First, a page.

Multimodal Mobility Dashboard - South Puget Sound Region
Region executive summary
This dashboard includes a detailed multimodal mobility analysis of the Interstate 5 corridor between Federal Way and Olympia in the south Puget Sound region. The peak periods for the I-5 corridor in the south Puget Sound region are defined as 5 a.m. to 10 a.m. (morning peak) and 2 p.m. to 8 p.m. (evening peak).
Approximately 1,613.1 million person miles were traveled on the I-5 corridor in the South Puget Sound region in 2019, up 1% from 1,598.1 million person miles in 2018
Vehicle delay on the I-5 corridor in the South Puget Sound region increased 26% from 1.9 million hours in 2018 to 2.4 million hours in 2019
During the southbound morning commute in 2019, buses (0.3% of all vehicles) moved 7.2% of travelers on I-5 at Port of Tacoma Road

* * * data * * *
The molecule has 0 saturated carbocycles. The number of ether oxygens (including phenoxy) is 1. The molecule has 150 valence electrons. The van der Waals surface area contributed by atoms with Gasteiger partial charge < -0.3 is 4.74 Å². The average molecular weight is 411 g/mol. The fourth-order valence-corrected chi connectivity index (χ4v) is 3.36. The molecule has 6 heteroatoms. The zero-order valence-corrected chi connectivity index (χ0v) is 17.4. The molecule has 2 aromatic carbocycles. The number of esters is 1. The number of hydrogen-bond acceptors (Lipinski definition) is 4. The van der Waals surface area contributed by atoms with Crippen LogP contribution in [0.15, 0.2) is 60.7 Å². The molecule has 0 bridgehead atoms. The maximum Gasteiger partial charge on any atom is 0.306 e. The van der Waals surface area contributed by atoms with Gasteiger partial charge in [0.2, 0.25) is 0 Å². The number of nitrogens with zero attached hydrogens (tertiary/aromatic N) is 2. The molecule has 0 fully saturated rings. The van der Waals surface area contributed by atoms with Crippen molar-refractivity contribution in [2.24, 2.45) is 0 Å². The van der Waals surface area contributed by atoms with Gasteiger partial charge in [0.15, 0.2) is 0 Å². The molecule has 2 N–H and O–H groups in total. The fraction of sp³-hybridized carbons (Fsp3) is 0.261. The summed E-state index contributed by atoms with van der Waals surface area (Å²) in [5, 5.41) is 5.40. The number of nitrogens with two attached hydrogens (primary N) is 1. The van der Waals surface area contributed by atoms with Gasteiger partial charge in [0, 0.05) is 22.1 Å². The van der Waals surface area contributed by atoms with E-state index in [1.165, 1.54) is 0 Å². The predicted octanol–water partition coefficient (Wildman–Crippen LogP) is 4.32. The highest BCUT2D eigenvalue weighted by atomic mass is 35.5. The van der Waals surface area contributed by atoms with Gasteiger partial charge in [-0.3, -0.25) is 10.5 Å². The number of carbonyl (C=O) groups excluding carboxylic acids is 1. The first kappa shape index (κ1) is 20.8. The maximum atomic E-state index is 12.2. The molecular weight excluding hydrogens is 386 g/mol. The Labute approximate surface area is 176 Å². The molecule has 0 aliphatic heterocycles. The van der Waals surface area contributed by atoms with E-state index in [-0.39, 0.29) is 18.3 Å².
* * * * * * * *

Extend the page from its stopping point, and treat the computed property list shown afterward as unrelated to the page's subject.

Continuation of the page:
In 2019, WSDOT began construction on the state's first diverging diamond Interchange on I-5 at Marvin Road (State Route 510) in Lacey
WSDOT installed six ramp-meters on southbound I-5 between Olympia and Lacey in summer 2019
WSDOT expanded its high occupancy vehicle lane network at several locations on I-5 in Olympic Region in 2019
Interstate 5 is the primary commute and economic corridor connecting the central and south Puget Sound regions. WSDOT classifies the I-5 corridor between Olympia and Federal Way as a T-1 freight corridor, meaning that trucks carry more than 10 million tons of freight on this corridor annually. This corridor is served by transit buses and, between Federal Way and Tacoma, by high occupancy vehicle lanes. It is also paralleled by the Amtrak Cascades passenger rail line. Click the green bar below for more information on Interstate 5 multimodal mobility analysis.